The mountain has consumed me. For the last 6 months we have talked about nothing else, we have been preparing, training, purchasing equipment, asking “what if” questions and considering every eventuality. Before we left we were ready. We were fit and had all possibilities covered.
Then came the day and we left with excitement in our hearts and just a little trepidation in our minds. What would we find when we get there?
Well… it was nothing like our expectations. We had enjoyed the training and were expecting to enjoy the walk up the mountain but after the first day it was less enjoyment and more just hard work. Each day we pushed ourselves harder than we ever thought possible, reaching and surpassing personal boundaries. We experienced every possible weather condition from hot sun through rain, biting cold, sleet, high winds and deep snow.
Altitude sickness affected us all and despite the Diamox tablets that we debated prior to trip, in the end it was the altitude that stopped me from getting right to the top. I lived with the nausea for 4 days, coming in waves especially at meal times, but it was my inability to get enough oxygen into my lungs that was the most disabling. Sheila got an infection that slowed her down considerably. Pam (our hitchhiker) got fed up with throwing up all the time but John, although he had some of the symptoms of altitude sickness, seemed to be less affected than the rest of us.
So Sheila and John summitted at Gilman’s Point (a fantastic achievement at 5681m) and my personal achievement was 5081m which got me to Indian Rock on the last morning, 600 meters lower before my body gave in to the altitude and I passed out.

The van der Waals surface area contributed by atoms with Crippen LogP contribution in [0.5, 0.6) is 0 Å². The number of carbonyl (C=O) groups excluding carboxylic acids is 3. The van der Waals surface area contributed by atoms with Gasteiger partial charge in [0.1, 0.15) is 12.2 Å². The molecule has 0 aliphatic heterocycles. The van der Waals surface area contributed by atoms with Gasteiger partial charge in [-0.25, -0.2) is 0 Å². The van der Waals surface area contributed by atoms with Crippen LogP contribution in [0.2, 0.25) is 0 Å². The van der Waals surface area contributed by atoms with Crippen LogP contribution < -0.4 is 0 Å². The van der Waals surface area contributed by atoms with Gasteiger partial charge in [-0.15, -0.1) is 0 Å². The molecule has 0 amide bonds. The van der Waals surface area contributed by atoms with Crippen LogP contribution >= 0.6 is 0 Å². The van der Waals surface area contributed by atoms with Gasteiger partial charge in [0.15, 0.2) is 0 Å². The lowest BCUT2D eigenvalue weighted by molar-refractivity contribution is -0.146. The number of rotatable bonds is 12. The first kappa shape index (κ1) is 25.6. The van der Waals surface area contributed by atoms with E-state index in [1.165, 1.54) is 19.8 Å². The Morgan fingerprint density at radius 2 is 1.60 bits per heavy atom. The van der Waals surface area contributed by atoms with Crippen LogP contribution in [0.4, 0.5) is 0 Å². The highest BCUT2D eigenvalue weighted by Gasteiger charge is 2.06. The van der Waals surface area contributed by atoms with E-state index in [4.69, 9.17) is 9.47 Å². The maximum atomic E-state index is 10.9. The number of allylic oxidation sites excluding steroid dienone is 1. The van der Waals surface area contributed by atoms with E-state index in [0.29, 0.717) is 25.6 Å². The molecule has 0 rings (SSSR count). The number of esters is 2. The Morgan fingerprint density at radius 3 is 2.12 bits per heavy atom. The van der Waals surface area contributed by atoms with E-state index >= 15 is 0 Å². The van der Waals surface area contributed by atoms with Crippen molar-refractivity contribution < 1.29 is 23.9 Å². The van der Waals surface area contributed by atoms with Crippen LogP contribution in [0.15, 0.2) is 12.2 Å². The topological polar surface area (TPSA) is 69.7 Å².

So what have we learnt? My first reaction was that I have failed. I set out to climb a mountain and despite 6 months of training and preparation, I wasn’t able to do it. The next reaction was to think of all the reasons I was not able to make it. I needed to forgive myself for this failure (I am not used to failure and am not comfortable handling it) but everything I thought of just sounded like an excuse.
Now I see it differently. With the benefit of hindsight, I can see that each of us succeeded. Climbing Kilimanjaro is not just about getting to the top. Once you have been there you know how arbitrarily the mountain chooses who should reach the top and who shouldn’t. If there is a prize at all it should go to the guides who climb the mountain 20 times a year with less equipment and far less effort than the tourists.
Climbing Kilimanjaro is all about breaking personal barriers. Each one of us walked harder and climbed higher than we ever have before. Each one of us pushed ourselves further than we thought possible. Each one of us faced the real possibility of dieing on the mountain (that may sound dramatic at sea level but up there it is in your mind). Each one of us came back with a greater understanding of ourselves. And, of course, each one of us helped to raise over R60,000 for Reach for a Dream. Sounds like a success to me.
Finally before I wind this whole thing up and get on with my life, I would like to place on record how much we all appreciated the contribution made by our Guide Juma and his assistant Rashedi. Juma in particular was an exceptional and caring guide who went well beyond the call of duty to help us reach our goals.